Freshman gym is fenced off between the sexes – girls in one class, guys in the other. But the curricula are not the same.
The gym units split with a glaring and troubling irony that has gone completely unexamined: Is it okay that while the girls learn self-defense, the boys learn wrestling?
Putting aside that all people regardless of gender could benefit from self-defense skills, ignoring the fact that wrestling is a worthwhile sport with successful leagues for either sex, completely disregarding that separating gym units based on students’ anatomy seems outdated to begin with, there is a greater problem that needs to be examined.
The issue? For two weeks during Freshman gym, as the boys are encouraged to attack, the girls must learn to defend. But unfortunately, the girls’ scenarios aren’t for fun.
It’s a tough pill for a freshman girl to swallow when gym teachers tell her the world is full of “Robber-Rapist-Muggers” and this unit might save her life. The scary part is, they’re right. Though all people can be victims of sexual assault, the overwhelming majority of them are women.
According to the Rape Crisis Center, one out of every six American women has been the victim of an attempted or completed rape in her lifetime. Among all rape victims, nine out of ten are women.
The gym unit split, on face value, makes sense. Wrestling is an aggressive sport, with a rich ‘gentlemanly’ history – so of course boys should learn it. On flip side, in response to violence against women, the Physical Education Dept. is doing what it can to teach girls how to defend themselves in likely assault scenarios.
But they can do even more. The answer to sexual violence isn’t giving some of the potential victims a shield. Real prevention means complete education – girls can’t be the only ones learning about the horrific reality of sexual violence. Both sexes must know how to stop it before it starts.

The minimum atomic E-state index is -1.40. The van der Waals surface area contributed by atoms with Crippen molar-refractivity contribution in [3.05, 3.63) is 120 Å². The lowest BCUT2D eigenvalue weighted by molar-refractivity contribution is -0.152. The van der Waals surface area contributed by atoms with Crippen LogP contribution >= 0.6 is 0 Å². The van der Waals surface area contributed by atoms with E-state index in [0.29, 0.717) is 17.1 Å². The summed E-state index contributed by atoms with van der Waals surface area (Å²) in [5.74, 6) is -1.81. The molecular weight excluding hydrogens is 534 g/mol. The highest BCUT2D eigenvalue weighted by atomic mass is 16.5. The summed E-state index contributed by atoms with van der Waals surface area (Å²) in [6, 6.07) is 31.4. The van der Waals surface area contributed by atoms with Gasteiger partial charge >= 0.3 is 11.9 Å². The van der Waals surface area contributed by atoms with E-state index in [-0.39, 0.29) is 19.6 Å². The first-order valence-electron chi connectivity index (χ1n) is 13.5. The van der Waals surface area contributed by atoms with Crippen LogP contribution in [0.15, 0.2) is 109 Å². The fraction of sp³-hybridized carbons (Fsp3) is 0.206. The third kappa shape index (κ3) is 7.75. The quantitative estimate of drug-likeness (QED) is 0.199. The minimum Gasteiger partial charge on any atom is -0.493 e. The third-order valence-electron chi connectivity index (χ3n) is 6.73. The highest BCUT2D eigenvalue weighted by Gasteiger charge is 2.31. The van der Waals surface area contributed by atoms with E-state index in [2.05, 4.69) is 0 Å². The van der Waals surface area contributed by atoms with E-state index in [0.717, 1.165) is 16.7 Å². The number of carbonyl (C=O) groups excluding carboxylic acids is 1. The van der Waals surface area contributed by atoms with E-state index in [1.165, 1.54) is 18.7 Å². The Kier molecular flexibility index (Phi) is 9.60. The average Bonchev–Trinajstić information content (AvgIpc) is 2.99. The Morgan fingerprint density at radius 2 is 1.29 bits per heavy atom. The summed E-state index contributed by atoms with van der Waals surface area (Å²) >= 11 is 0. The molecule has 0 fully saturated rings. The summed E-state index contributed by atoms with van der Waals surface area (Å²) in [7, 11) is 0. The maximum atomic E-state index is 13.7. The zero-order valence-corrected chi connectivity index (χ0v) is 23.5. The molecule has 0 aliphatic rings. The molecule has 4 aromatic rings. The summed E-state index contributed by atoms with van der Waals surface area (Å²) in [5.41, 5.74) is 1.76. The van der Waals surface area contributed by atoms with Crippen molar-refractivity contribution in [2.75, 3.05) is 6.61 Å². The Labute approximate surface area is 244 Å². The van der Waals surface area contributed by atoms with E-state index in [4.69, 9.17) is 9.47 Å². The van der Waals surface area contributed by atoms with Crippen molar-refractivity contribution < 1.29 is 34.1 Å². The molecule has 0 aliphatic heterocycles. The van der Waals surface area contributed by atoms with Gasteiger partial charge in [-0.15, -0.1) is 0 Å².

A possible remedy: an additional unit. For one week, freshman classes should be brought together in a co-ed space to discuss serious issues teenagers face. Issues like sexual harassment, gender roles, sex, relationships, and most importantly, consent – a hazy but hyper-relevant topic for all teens.
This “Let’s Talk” week is far from a complete solution, but it’s a start. It’s necessary for students to have a space to hash out these taboo issues. These topics must be addressed as early as possible, Freshman year at the latest. No, we can’t “just wait to have these conversations” until Sophomore Health. These issues have gone unexamined for too long.
For just a week, let’s talk openly about consent, about harassment and abuse. Let’s talk about the boxes we’re sorted into based on what’s in our pants. It’s about time someone raised their hand and asked the Physical Education Dept., “So really, ETHS, why do the girls learn self defense while the boys learn wrestling?” It’s time we acknowledge the split.